--      exist. First, as a trivial base-case:
--      @instance a a@
--      Furthermore, for every type constructor there is
--      an instance that allows to coerce under the type constructor. For
--      example, let @D@ be a prototypical type constructor (@data@ or
--      @newtype@) with three type arguments, which have roles @nominal@,
--      @representational@ resp. @phantom@. Then there is an instance of
--      the form
--      @instance Coercible b b\' => Coercible (D a b c) (D a b\' c\')@
--      Note that the @nominal@ type arguments are equal, the
--      @representational@ type arguments can differ, but need to have a
--      @Coercible@ instance themself, and the @phantom@ type arguments can be
--      changed arbitrarily.
--      The third kind of instance exists for every @newtype NT = MkNT T@ and
--      comes in two variants, namely
--      @instance Coercible a T => Coercible a NT@
--      @instance Coercible T b => Coercible NT b@
--      This instance is only usable if the constructor @MkNT@ is in scope.
--      If, as a library author of a type constructor like @Set a@, you
--      want to prevent a user of your module to write
--      @coerce :: Set T -> Set NT@,
--      you need to set the role of @Set@\'s type parameter to @nominal@,
--      by writing
--      @type role Set nominal@
--      For more details about this feature, please refer to
--      <http://www.cis.upenn.edu/~eir/papers/2014/coercible/coercible.pdf Safe Coercions>
--      by Joachim Breitner, Richard A. Eisenberg, Simon Peyton Jones and Stephanie Weirich.
--      @since
data Coercible a b = MkCoercible ((~#) a b)
-- It's really ~R# (representational equality), not ~#,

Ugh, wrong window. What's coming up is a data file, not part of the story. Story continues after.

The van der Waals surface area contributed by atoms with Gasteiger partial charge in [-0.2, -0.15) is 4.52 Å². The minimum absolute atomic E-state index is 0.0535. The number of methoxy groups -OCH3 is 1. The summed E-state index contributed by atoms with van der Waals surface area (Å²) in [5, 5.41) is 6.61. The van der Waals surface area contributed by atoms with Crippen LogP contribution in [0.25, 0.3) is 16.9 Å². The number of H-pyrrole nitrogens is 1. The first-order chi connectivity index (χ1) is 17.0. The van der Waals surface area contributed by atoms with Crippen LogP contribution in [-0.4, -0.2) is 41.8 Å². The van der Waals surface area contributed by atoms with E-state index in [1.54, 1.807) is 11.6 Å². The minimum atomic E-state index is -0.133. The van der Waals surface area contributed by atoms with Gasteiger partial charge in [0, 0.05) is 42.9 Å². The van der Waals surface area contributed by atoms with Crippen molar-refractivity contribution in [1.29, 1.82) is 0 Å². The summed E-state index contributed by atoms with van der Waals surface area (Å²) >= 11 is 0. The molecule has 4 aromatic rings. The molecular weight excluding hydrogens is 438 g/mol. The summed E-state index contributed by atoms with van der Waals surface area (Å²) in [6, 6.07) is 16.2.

-- but  * we don't yet have syntax for ~R#,
--      * the compiled code is the same either way
--      * TysWiredIn has the truthful types
-- Also see Note [Kind-changing of (~) and Coercible]

-- | Alias for 'tagToEnum#'. Returns True if its parameter is 1# and False
--   if it is 0#.

{-# INLINE isTrue# #-}
isTrue# :: Int# -> Bool   -- See Note [Optimizing isTrue#]
isTrue# x = tagToEnum# x

-- Note [Optimizing isTrue#]
-- ~~~~~~~~~~~~~~~~~~~~~~~~~~~~~~~~~~~~~~
-- Current definition of isTrue# is a temporary workaround. We would like to
-- have functions isTrue# and isFalse# defined like this:
--     isTrue# :: Int# -> Bool
--     isTrue# 1# = True
--     isTrue# _  = False
--     isFalse# :: Int# -> Bool
--     isFalse# 0# = True
--     isFalse# _  = False
-- These functions would allow us to safely check if a tag can represent True
-- or False. Using isTrue# and isFalse# as defined above will not introduce
-- additional case into the code. When we scrutinize return value of isTrue#
-- or isFalse#, either explicitly in a case expression or implicitly in a guard,
-- the result will always be a single case expression (given that optimizations
-- are turned on). This results from case-of-case transformation. Consider this
-- code (this is both valid Haskell and Core):
-- case isTrue# (a ># b) of
--     True  -> e1
--     False -> e2
-- Inlining isTrue# gives:
-- case (case (a ># b) of { 1# -> True; _ -> False } ) of
--     True  -> e1
--     False -> e2
-- Case-of-case transforms that to:
-- case (a ># b) of
--   1# -> case True of
--           True  -> e1
--           False -> e2
--   _  -> case False of
--           True  -> e1
--           False -> e2
-- Which is then simplified by case-of-known-constructor:
-- case (a ># b) of
--   1# -> e1
--   _  -> e2
-- While we get good Core here, the code generator will generate very bad Cmm
-- if e1 or e2 do allocation. It will push heap checks into case alternatives
-- which results in about 2.5% increase in code size. Until this is improved we
-- just make isTrue# an alias to tagToEnum#. This is a temporary solution (if
-- you're reading this in 2023 then things went wrong). See #8326.

-- | 'SPEC' is used by GHC in the @SpecConstr@ pass in order to inform
-- the compiler when to be particularly aggressive. In particular, it
-- tells GHC to specialize regardless of size or the number of
-- specializations. However, not all loops fall into this category.
-- Libraries can specify this by using 'SPEC' data type to inform which
-- loops should be aggressively specialized.
data SPEC = SPEC | SPEC2